The AMD/Xilinx Acquisition: Software and Hardware Worlds collide again!

Consolidation in the semiconductor industry continues with the big news last week that AMD intends to acquire Xilinx for $35B in an all-stock deal.

With FPGAs being a key ingredient to the future of both the high-performance datacenter and the intelligent edge, it is obvious why AMD is interested in this acquisition:

  • Adding Xilinx, the market-leader in customizable, adaptive hardware to their portfolio gives them access to the full computing range of CPUs, GPUs, and now FPGAs.
  • They are highly complementary companies from a product and market standpoint.
  • There is a large technology overlap in terms of packaging, integration, and foundry, with two technical leaders with common history and background at the top.

But I think there is an open big topic which hasn’t been discussed widely: expanding the addressable market of heterogeneous, adaptive hardware to software developers is a key piece that needs to be solved for both parties involved. This is especially true for next-generation datacenters (as you have C/C++ code as a starting point most of the time with pure software developer teams), where the acquisition of Xilinx makes AMD a “stronger strategic force,” according to AMD’s Lisa Su.

What’s the issue in reaching software developers today? While there are millions of developers out there, they live in a very different world with very different tools and methodologies compared to hardware designers targeting FPGAs and ASICs. The wall between those worlds will grow bigger and bigger as future hardware will become even more heterogeneous to meet performance and power requirements and more difficult to utilize, requiring very specialized programming skills and system understanding.

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The industry has looked at high-level synthesis (HLS) tools like Xilinx’s Vivado/Vitis HLS or Mentor’s Catapult HLS Platform to solve the challenge when targeting FPGAs by software developers, allowing an automatic conversion from C/C++ to a hardware description language. And while there is a renewed interest recently due to the large number of newly emerging high-performance applications combined with a huge time-to-market pressure, HLS by itself is not enough to bridge the gap towards the hardware world. Software developers still need to define a custom microarchitecture with the help of so-called pragmas or compiler directives.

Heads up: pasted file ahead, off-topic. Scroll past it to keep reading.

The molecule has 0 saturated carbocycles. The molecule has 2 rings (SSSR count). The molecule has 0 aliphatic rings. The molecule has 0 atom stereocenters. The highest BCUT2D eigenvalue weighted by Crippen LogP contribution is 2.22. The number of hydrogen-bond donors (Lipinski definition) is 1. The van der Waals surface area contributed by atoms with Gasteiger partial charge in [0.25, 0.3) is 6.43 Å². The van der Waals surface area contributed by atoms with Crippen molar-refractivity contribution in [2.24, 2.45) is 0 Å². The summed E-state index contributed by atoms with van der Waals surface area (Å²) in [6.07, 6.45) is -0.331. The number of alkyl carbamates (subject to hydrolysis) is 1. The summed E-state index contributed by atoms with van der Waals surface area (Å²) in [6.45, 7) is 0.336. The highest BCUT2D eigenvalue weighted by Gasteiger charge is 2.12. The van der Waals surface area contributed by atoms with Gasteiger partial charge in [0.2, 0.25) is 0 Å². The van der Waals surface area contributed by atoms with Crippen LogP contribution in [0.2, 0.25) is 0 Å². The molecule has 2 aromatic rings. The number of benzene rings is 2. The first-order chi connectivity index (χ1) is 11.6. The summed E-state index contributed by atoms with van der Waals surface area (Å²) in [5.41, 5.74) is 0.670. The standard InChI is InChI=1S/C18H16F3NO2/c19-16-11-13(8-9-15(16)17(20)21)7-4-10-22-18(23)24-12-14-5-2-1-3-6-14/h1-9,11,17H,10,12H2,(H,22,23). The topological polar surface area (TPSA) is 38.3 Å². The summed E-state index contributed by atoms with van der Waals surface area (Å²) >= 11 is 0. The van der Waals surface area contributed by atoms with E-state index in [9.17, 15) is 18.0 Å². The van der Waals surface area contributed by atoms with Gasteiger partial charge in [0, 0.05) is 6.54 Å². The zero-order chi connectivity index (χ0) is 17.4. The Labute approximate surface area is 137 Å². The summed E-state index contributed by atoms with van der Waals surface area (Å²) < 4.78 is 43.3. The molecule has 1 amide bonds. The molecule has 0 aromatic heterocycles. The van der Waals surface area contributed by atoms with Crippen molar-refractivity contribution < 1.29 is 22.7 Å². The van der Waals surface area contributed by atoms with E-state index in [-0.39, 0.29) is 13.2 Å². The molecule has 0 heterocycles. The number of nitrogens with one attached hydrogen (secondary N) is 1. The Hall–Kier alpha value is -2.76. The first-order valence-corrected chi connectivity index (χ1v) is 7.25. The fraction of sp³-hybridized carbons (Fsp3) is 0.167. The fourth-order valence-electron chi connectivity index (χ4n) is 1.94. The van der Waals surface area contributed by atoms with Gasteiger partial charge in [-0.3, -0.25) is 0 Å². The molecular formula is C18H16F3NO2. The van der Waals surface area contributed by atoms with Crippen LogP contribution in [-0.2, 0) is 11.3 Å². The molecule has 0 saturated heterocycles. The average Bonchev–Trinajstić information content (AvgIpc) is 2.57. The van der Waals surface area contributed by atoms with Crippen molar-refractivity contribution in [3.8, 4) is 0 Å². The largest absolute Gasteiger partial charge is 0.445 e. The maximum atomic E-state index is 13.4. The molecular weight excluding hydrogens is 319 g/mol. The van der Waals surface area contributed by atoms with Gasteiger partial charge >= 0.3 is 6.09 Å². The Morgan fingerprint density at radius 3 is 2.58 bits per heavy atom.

In order to do so, a huge amount of deep algorithmic knowledge and FPGA know-how is required. This includes a software-centric understanding of performance bottlenecks, data and control dependencies and exploitable parallelism, and a deep analysis of memory access patterns. While finding the optimal design point based on those insights is already challenging and time-consuming for hardware designers, it is completely out of reach for a software developer.

Therefore, to make customizable, heterogeneous hardware accessible to more developers and allow AMD to maximize the value of its acquisition, I believe there needs to be a much bigger investment into a software-centric ecosystem and tooling with a focus on these key areas:

  • next-generation hardware design,
  • collaborative development of joint SW/HW teams, and
  • heterogeneous system mapping.

Next-Generation Hardware Design

To make FPGAs accessible to software developers, we need the next big step in design abstraction and automation. After going from register-transfer level (in a hardware description language like VHDL or Verilog) to a higher-level abstraction in C/C++ with inline pragmas defining the microarchitecture, we now need to take the next step in design methodologies with truly automated generation of the FPGA configuration from a high-level language.

And there is great news: at Silexica, we have always had the firm belief that making FPGAs (and ASICs!) more accessible to software developers will bring a huge disruption to a variety of industries. Silexica has created a unique development platform solving this very problem. It includes next-generation hardware design with automated analysis, parallelism detection, hardware optimization, and HLS code generation, driven by a unique combination of static and dynamic code analysis as well as an incredibly fast and elaborative design space exploration, looking at billions of design points in a very smart fashion. Check out our product page here and white papers and customer success stories here.